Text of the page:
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ABSTRACT: In early 2000, a protein-polysaccharide conjugate vaccine targeting seven pneumococcal serotypes was licensed in the United States for use in young children. We examined population-based data from the Active Bacterial Core Surveillance of the Centers for Disease Control and Prevention to evaluate changes in the burden of invasive disease, defined by isolation of Streptococcus pneumoniae from a normally sterile site. Serotyping and susceptibility testing of isolates were performed. We assessed trends using data from seven geographic areas with continuous participation from 1998 through 2001 (population, 16 million). The rate of invasive disease dropped from an average of 24.3 cases per 100,000 persons in 1998 and 1999 to 17.3 per 100,000 in 2001. The largest decline was in children under two years of age. In this group, the rate of disease was 69 percent lower in 2001 than the base-line rate (59.0 cases per 100,000 vs. 188.0 per 100,000, P<0.001); the rate of disease caused by vaccine and vaccine-related serotypes declined by 78 percent (P<0.001) and 50 percent (P<0.001), respectively. Disease rates also fell for adults; as compared with base line, the rate of disease in 2001 was 32 percent lower for adults 20 to 39 years of age (7.6 cases per 100,000 vs. 11.2 per 100,000, P<0.001), 8 percent lower for those 40 to 64 years of age (19.7 per 100,000 vs. 21.5 per 100,000, P=0.03), and 18 percent lower for those 65 years of age or more (49.5 per 100,000 vs. 60.1 per 100,000, P<0.001). The rate of disease caused by strains that were not susceptible to penicillin was 35 percent lower in 2001 than in 1999 (4.1 cases per 100,000 vs. 6.3 per 100,000, P<0.001). The use of the pneumococcal conjugate vaccine is preventing disease in young children, for whom the vaccine is indicated, and may be reducing the rate of disease in adults. The vaccine provides an effective new tool for reducing disease caused by drug-resistant strains.New England Journal of Medicine 06/2003; 348(18):1737-46. · 51.66 Impact Factor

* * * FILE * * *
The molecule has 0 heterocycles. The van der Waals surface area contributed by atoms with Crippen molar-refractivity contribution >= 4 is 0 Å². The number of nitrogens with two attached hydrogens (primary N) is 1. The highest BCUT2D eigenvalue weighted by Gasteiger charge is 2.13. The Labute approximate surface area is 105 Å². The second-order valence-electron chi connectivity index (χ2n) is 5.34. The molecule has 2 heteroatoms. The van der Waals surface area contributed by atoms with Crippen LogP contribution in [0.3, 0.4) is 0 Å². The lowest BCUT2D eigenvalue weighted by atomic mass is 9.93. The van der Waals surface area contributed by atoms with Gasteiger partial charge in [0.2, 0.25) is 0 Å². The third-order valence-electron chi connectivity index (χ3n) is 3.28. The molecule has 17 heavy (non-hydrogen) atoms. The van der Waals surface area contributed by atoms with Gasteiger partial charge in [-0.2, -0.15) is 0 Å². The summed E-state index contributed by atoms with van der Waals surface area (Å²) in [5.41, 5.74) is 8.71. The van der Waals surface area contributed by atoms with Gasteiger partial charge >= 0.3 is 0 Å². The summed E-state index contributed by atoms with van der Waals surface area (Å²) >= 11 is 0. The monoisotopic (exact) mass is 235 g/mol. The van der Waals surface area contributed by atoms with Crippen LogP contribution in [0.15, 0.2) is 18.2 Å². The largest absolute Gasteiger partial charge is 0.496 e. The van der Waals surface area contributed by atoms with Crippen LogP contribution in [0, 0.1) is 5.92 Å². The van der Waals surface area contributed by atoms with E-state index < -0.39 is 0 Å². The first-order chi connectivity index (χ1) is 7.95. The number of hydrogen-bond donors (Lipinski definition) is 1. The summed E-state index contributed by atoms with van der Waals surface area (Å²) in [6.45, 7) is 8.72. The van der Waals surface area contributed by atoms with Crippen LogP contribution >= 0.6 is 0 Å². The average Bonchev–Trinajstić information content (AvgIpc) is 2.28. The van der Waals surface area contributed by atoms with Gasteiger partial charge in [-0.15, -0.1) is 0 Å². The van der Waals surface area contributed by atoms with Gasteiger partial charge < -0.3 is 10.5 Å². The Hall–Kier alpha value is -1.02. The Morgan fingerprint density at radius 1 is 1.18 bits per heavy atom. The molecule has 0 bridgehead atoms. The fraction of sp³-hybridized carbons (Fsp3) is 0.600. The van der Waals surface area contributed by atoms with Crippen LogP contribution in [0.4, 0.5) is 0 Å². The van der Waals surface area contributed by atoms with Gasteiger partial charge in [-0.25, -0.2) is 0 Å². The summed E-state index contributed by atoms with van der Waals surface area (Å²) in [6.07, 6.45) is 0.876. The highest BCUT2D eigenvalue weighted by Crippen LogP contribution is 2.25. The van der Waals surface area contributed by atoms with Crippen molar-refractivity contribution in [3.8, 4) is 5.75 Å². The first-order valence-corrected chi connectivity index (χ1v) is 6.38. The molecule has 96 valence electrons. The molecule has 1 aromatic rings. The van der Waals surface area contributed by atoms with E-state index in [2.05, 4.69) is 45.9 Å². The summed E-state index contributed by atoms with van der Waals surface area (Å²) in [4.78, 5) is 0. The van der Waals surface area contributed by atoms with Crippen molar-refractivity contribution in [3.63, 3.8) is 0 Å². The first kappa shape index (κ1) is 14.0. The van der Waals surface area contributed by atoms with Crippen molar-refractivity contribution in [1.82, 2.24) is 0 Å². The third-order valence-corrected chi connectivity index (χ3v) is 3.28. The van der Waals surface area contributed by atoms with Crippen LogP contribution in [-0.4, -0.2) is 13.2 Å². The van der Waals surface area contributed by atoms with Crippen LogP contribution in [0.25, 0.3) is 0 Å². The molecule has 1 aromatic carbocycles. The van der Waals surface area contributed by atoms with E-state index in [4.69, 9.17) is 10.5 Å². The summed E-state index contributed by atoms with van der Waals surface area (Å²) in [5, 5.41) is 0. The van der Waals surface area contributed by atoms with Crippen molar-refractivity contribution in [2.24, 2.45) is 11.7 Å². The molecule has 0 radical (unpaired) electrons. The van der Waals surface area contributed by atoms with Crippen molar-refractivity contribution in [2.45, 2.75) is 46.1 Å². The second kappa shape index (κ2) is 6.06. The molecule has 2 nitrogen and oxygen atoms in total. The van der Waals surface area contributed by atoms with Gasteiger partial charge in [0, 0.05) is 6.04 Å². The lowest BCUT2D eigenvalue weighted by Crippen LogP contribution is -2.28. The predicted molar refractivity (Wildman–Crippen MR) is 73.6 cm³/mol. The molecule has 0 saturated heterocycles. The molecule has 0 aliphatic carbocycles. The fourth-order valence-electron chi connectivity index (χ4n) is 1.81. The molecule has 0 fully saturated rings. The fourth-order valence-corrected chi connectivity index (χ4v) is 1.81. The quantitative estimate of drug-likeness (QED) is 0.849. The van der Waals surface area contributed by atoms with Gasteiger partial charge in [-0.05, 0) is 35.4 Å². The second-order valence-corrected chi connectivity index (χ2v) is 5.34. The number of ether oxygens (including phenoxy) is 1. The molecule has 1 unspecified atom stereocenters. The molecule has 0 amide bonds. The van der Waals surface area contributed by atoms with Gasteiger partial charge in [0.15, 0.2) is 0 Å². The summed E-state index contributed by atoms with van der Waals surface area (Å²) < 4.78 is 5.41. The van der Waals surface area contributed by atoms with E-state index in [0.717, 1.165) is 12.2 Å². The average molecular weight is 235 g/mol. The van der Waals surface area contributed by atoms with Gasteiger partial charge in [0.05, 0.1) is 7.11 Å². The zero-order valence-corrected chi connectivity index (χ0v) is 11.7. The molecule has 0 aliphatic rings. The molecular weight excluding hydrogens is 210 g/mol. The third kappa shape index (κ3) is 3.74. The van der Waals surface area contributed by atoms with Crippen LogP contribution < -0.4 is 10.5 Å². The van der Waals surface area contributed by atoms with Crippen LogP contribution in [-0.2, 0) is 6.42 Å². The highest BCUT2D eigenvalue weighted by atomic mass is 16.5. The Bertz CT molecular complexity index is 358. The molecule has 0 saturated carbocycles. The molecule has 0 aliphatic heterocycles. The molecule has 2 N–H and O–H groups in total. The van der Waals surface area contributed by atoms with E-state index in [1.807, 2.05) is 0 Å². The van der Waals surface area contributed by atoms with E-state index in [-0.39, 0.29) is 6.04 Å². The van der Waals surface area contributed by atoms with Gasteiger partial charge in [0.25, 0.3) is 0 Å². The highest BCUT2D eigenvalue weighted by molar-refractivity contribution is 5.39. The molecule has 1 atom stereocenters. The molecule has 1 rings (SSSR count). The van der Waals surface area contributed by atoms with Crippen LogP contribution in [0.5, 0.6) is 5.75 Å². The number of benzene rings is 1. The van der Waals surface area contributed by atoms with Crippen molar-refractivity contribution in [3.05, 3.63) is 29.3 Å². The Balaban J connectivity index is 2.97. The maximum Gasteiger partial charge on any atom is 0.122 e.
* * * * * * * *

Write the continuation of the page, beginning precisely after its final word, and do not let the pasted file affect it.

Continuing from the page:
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ABSTRACT: Five of seven serotypes in the pneumococcal conjugate vaccine, introduced for infants in the United States in 2000, are responsible for most penicillin-resistant infections. We examined the effect of this vaccine on invasive disease caused by resistant strains. We used laboratory-based data from Active Bacterial Core surveillance to measure disease caused by antibiotic-nonsusceptible pneumococci from 1996 through 2004. Cases of invasive disease, defined as disease caused by pneumococci isolated from a normally sterile site, were identified in eight surveillance areas. Isolates underwent serotyping and susceptibility testing. Rates of invasive disease caused by penicillin-nonsusceptible strains and strains not susceptible to multiple antibiotics peaked in 1999 and decreased by 2004, from 6.3 to 2.7 cases per 100,000 (a decline of 57 percent; 95 percent confidence interval, 55 to 58 percent) and from 4.1 to 1.7 cases per 100,000 (a decline of 59 percent; 95 percent confidence interval, 58 to 60 percent), respectively. Among children under two years of age, disease caused by penicillin-nonsusceptible strains decreased from 70.3 to 13.1 cases per 100,000 (a decline of 81 percent; 95 percent confidence interval, 80 to 82 percent). Among persons 65 years of age or older, disease caused by penicillin-nonsusceptible strains decreased from 16.4 to 8.4 cases per 100,000 (a decline of 49 percent). Rates of resistant disease caused by vaccine serotypes fell 87 percent. An increase was seen in disease caused by serotype 19A, a serotype not included in the vaccine (from 2.0 to 8.3 per 100,000 among children under two years of age). The rate of antibiotic-resistant invasive pneumococcal infections decreased in young children and older persons after the introduction of the conjugate vaccine. There was an increase in infections caused by serotypes not included in the vaccine.New England Journal of Medicine 05/2006; 354(14):1455-63. · 51.66 Impact Factor